By this time Eckert and I knew that the unit of temperature in my calculations was a million degrees Kelvin, and so on. We kept the equations I was working with, and my translation into computable form (approved, with a warning, by the great Johnnie [von Neumann] on his first visit), and the starting values, in the big safe. What Marjorie [Herrick] and [machine room operator] Cliff and the others saw was a long shelf of 28 IBM plugboards, which when cycled through the various machines produced a messy and unlabelled printout from the 405 tabulator. While I bundled this up and mailed it with my own hands, registered, to von Neumann — later, to [Roy] Marshak — at the anonymous Santa Fe box number, the machine room team began to repeat the cycle. We did two a day; each predicted the temperature and pressure up to the (moving) shock wave after one more time step - a millisecond. Allowing for the fact that we did not work Sundays, that was 50,400,000 times as slow as the real atomic explosion! A Cray 2 today [1991] would be ten million times faster - and give you Saturday off besides! ... The listings I mailed to Los Alamos had no hand-written labels, but matched a labelled master copy that had been carried back by Feynman: primitive but exceedingly effective security. … Then it was August 6, and the radio and the newspapers told us about Hiroshima. We knew what we had been working on, and that tens of thousands of Japanese civilians had been incinerated. Before the moral pressures could mount, events swept us away. The war in the Pacific ended, the war in Europe ended. All our perspectives lengthened overnight — from a few months "to the end of the war," to the long reaches of peace.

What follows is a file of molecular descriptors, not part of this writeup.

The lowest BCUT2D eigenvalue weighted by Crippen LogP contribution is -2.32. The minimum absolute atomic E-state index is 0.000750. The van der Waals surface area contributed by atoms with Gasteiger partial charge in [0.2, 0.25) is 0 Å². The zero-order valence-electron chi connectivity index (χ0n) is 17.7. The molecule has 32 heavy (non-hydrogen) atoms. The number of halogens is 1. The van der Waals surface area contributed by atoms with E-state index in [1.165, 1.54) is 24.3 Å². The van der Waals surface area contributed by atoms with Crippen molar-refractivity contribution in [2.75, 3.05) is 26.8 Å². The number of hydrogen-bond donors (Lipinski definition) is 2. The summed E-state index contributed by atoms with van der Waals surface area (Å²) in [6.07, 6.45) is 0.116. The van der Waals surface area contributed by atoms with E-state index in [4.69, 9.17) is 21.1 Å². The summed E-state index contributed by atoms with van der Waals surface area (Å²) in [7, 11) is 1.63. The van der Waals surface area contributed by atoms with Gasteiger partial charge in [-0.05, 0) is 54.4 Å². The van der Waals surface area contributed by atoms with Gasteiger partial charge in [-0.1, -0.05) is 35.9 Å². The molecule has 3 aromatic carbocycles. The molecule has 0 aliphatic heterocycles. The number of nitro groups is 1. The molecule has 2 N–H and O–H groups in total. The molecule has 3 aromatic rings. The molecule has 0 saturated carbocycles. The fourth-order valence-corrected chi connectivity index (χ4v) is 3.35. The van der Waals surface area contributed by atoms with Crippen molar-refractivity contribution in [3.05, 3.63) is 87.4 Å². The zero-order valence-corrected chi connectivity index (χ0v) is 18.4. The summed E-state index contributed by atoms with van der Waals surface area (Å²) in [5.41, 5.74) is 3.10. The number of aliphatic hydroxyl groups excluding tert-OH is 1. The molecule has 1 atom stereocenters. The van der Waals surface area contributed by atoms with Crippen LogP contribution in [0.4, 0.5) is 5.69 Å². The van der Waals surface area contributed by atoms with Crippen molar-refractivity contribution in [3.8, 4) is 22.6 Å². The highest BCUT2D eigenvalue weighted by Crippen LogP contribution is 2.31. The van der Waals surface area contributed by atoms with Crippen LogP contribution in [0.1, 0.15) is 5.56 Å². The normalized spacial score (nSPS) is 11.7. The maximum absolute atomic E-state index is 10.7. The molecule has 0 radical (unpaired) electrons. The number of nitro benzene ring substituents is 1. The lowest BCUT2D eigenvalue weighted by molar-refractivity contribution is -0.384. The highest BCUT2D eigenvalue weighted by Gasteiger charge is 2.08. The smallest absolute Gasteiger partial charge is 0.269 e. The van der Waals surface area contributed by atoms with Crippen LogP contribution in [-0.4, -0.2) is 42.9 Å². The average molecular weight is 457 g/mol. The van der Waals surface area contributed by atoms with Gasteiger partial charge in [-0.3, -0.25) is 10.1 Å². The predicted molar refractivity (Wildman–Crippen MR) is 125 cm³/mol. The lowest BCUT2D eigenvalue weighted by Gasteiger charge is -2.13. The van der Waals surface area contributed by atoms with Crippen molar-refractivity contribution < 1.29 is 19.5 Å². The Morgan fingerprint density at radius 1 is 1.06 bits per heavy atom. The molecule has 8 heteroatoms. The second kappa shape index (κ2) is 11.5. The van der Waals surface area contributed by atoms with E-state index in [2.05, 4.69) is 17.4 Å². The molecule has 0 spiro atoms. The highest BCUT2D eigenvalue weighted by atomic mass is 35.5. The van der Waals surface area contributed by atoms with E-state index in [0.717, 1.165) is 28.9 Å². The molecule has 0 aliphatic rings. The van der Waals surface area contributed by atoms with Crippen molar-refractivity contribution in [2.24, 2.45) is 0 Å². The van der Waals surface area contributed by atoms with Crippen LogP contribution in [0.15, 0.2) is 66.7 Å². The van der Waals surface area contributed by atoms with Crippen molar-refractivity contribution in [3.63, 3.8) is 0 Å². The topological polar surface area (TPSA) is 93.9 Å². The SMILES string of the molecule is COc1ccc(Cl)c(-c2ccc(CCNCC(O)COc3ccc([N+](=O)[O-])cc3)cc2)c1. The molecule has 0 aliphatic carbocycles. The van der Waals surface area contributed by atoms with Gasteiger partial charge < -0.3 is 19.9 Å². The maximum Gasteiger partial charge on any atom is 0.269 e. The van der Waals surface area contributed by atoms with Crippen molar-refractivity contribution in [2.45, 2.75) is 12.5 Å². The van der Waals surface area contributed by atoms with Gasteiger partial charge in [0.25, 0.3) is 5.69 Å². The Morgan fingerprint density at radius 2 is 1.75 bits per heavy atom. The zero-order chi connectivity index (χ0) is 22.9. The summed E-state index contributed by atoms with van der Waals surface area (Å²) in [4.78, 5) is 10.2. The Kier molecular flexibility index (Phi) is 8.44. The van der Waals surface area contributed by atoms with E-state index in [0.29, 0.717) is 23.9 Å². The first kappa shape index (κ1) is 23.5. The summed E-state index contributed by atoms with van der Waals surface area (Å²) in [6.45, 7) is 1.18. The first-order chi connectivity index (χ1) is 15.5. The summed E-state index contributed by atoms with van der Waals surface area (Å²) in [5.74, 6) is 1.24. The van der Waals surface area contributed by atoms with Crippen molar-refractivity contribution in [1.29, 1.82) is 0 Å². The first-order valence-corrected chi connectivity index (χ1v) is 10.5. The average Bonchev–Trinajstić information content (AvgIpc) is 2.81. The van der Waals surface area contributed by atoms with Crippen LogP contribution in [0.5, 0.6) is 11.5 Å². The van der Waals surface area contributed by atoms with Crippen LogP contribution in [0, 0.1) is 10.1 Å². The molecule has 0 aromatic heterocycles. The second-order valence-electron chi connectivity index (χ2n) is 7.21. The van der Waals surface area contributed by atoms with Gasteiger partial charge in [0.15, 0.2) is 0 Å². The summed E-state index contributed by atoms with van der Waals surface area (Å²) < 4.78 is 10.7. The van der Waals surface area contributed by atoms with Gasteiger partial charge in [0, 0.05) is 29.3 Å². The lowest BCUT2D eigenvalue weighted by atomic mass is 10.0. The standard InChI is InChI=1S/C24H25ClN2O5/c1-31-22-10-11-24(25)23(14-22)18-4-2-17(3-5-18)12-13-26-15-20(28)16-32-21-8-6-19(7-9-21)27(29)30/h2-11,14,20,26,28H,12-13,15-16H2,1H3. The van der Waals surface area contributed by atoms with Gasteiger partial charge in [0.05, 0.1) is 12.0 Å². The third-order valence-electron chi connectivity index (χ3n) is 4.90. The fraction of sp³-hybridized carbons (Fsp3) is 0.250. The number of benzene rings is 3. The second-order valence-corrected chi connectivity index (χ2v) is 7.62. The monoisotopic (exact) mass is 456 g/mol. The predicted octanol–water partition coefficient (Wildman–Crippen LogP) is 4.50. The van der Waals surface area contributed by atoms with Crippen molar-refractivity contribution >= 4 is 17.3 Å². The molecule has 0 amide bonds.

The CDC Energy Employees Occupational Illness Compensation Program Facility List includes the following entry:

281 - SAM Laboratories, Columbia University
Also Known As: SAM Laboratories
Also Known As: Special Alloyed Materials Laboratories
Also Known As: Substitute Alloy Materials Laboratories
State: New York    Location: New York City
Time Period: 1942-1947
Facility Type: Department of Energy Facility

Description: Columbia University was already researching some of the problems involved in determining whether it was feasible for the United States to build a nuclear weapon prior to the establishment of the Manhattan Engineer District (MED). Once the MED was formed in 1942, Columbia became part of the effort to build the first atomic weapons. At that time, the Columbia effort was reorganized and designated as SAM (Special Alloy Materials or Substitute Alloy Materials) Laboratories. Buildings used as part of the SAM laboratories at Columbia included Pupin, Schermerhorn, Prentiss, Havemeyer and Nash. Work at SAM Laboratories ended in 1947 with the establishment of the AEC. Subsequent work at Columbia University focused on health effects and basic nuclear physics that were not directly related to the production of nuclear weapons

The Nash building is on the east side of Broadway at West 133rd Street, and was rented by Columbia during World War II. For more about Columbia University in World War II, see the 1939-1945 sections of the Columbia University Computing History.

Also see:

I worked for Bill Havens and Chien-Shung Wu at the Physics Department in Pupin Hall for a time in the late 1960s, and remember their stories about uranium separation and the Nash building, and I met some of the other figures from those days, including Rabi and Rainwater. I also worked for Herb Goldstein, who had been at the MIT Radiation Lab during the war, and who had an extensive collection of WWII memorabilia, including the complete United States Strategic Bombing Survey, which occupied a whole bookshelf in his office. Columbia returned to A-bomb research in 1945 at the newly founded Thomas J. Watson Scientific Computing Laboratory to "give all possible aid to the war" on the upper floors of Pupin before it moved to at 612 West 116th Street, the building that is now Casa Hispanica. See photos here and here.

Photo: Frank da Cruz, April 2002.

Last update: Sat Oct 24 09:57:33 2020

Frank da Cruz / fdc@columbia.edu / Columbia University Computing History